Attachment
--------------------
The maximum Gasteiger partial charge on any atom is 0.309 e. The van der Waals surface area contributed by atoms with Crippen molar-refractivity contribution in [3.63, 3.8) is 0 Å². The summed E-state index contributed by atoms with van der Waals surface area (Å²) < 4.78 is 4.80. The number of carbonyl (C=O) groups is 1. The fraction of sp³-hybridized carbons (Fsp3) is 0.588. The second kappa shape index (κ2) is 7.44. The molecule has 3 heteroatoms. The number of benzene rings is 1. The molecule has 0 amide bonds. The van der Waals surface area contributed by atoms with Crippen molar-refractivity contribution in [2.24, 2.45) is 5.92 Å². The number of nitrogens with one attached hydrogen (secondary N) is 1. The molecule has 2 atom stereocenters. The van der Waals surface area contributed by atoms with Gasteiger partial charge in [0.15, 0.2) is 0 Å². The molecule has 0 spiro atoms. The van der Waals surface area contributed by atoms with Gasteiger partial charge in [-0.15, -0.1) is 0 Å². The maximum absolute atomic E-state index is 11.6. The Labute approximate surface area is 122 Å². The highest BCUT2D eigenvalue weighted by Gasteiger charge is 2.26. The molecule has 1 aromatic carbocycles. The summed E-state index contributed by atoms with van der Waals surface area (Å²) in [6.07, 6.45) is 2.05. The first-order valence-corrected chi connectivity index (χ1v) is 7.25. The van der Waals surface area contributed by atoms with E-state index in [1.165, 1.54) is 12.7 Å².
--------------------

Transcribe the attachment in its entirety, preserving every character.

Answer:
The maximum Gasteiger partial charge on any atom is 0.309 e. The van der Waals surface area contributed by atoms with Crippen molar-refractivity contribution in [3.63, 3.8) is 0 Å². The summed E-state index contributed by atoms with van der Waals surface area (Å²) < 4.78 is 4.80. The number of carbonyl (C=O) groups is 1. The fraction of sp³-hybridized carbons (Fsp3) is 0.588. The second kappa shape index (κ2) is 7.44. The molecule has 3 heteroatoms. The number of benzene rings is 1. The molecule has 0 amide bonds. The van der Waals surface area contributed by atoms with Crippen molar-refractivity contribution in [2.24, 2.45) is 5.92 Å². The number of nitrogens with one attached hydrogen (secondary N) is 1. The molecule has 2 atom stereocenters. The van der Waals surface area contributed by atoms with Gasteiger partial charge in [0.15, 0.2) is 0 Å². The molecule has 0 spiro atoms. The van der Waals surface area contributed by atoms with Gasteiger partial charge in [-0.15, -0.1) is 0 Å². The maximum absolute atomic E-state index is 11.6. The Labute approximate surface area is 122 Å². The highest BCUT2D eigenvalue weighted by Gasteiger charge is 2.26. The molecule has 1 aromatic carbocycles. The summed E-state index contributed by atoms with van der Waals surface area (Å²) in [6.07, 6.45) is 2.05. The first-order valence-corrected chi connectivity index (χ1v) is 7.25. The van der Waals surface area contributed by atoms with E-state index in [1.165, 1.54) is 12.7 Å².